Lithium is an effective treatment for bipolar disorder, and is known to decrease rates of suicide associated with affective disorders. Additionally, lithium is uncommonly used to augment treatments for depression, aggression, and PTSD. Unfortunately, lithium is also frequently the cause of toxic ingestions due to its narrow therapeudic window, renal clearance, and utilization for intentional overdoses.
Toxicity can be either acute or chronic. Chronic lithium users usually experience at least one episode of toxicity while under treatment. This is due to its narrow therapeudic window of 0.6-1.2 mEq/L. Decreases in GFR or dehydration is the most common cause of chronic toxicity, followed by increased dosing of lithium. Chronic toxicity may present with mild symptoms of toxicity, such as increased tremor, slurred sppech, and mild lethargy.
After stabilization and evaluation for co-intoxications, treatment for lithium toxicity is to hydrate with a combination of IV fluids. Initially, normal saline should be used as most patients will have a sodium and volume deficit. Diuretics, especially loop and thiazide diuretics should not be used, as they can promote water loss and lithium retention. Whole-bowel irrigation is useful in those who have ingested sustained release versions of lithium, but is not indicated in the ingestion of immediate-release tablets.
Early adjustments of saline therapy and the addition of free water can prevent hypernatremia in patients with DI. Kayexalate has been down to reduce lithium concentrations, however be cautious if your patient is an aspiration risk.
Once serum lithium levels are known, dialysis may be required to treat severe toxicity, when serum lithium concentration is greater than 5 mEq/L, or greater than 4 mEq/L in patients with renal impairment. Additionally, despite lithium levels, patients with decreased level of consciousness, seizure, or life-threatening complications are canditates for dialysis.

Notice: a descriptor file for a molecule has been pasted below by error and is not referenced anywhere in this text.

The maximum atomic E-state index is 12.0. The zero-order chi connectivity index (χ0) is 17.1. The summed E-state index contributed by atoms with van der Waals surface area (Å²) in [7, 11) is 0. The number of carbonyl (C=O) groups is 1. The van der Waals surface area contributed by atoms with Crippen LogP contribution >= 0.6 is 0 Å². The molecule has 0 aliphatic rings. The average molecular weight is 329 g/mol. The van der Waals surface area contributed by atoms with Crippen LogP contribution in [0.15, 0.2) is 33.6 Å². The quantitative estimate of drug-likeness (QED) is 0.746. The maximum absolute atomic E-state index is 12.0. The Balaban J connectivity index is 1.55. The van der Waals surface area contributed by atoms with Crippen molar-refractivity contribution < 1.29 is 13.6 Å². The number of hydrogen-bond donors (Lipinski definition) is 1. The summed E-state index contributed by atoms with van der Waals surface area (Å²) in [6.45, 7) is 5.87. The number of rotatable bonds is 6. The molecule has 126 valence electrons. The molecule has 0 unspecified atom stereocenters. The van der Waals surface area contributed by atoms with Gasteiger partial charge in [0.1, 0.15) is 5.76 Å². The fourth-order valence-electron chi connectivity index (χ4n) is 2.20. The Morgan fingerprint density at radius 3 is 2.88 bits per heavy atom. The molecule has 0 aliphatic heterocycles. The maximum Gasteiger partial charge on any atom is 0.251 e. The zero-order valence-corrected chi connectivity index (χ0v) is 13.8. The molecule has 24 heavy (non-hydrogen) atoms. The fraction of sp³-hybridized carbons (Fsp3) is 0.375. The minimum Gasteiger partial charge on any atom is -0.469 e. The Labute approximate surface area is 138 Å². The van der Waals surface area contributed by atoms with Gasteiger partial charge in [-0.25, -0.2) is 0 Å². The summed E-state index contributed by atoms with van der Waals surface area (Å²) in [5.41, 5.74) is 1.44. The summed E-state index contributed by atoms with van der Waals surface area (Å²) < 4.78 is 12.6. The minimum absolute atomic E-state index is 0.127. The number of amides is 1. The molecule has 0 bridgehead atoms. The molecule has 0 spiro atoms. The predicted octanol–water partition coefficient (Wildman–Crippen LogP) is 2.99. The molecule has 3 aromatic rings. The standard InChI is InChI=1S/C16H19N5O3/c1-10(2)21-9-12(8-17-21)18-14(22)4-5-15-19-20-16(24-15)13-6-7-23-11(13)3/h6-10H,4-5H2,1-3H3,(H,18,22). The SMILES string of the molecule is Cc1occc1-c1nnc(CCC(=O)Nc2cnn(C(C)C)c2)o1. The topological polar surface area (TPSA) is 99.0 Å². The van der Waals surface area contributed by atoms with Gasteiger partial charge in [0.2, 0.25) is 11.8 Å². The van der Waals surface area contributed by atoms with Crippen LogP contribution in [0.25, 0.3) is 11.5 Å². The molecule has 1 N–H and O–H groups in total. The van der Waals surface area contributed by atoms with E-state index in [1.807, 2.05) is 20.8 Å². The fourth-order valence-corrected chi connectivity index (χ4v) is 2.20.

Nephrogenic Diabetes Insipidus
Nephrogenic DI occurs when the kidneys are unable to concentrate urine, causing hypotonic urine leading to hypernatremia and free water loss. This is secondary to lithium interfering with reupkate of water and failure of the kidney to produce concentrated urine. If you really want to know, lithium dereased the number of aquaporin receptors in the membrane. Although not all patients will present with hypernatremia, you should get repeat BMPs during resuscitation to help identify and correct any sodium abnormalities.
Lithium inhibits release of thyroid horomone, leading to hypothyroid and goiter, both in chronic users and toxicity. Long term, lithium can also increase thyroid autoimmunity and induce hyperthryoidism (Graves Disease).
Although rare, patients have have flat t waves anf prolonged Qtc.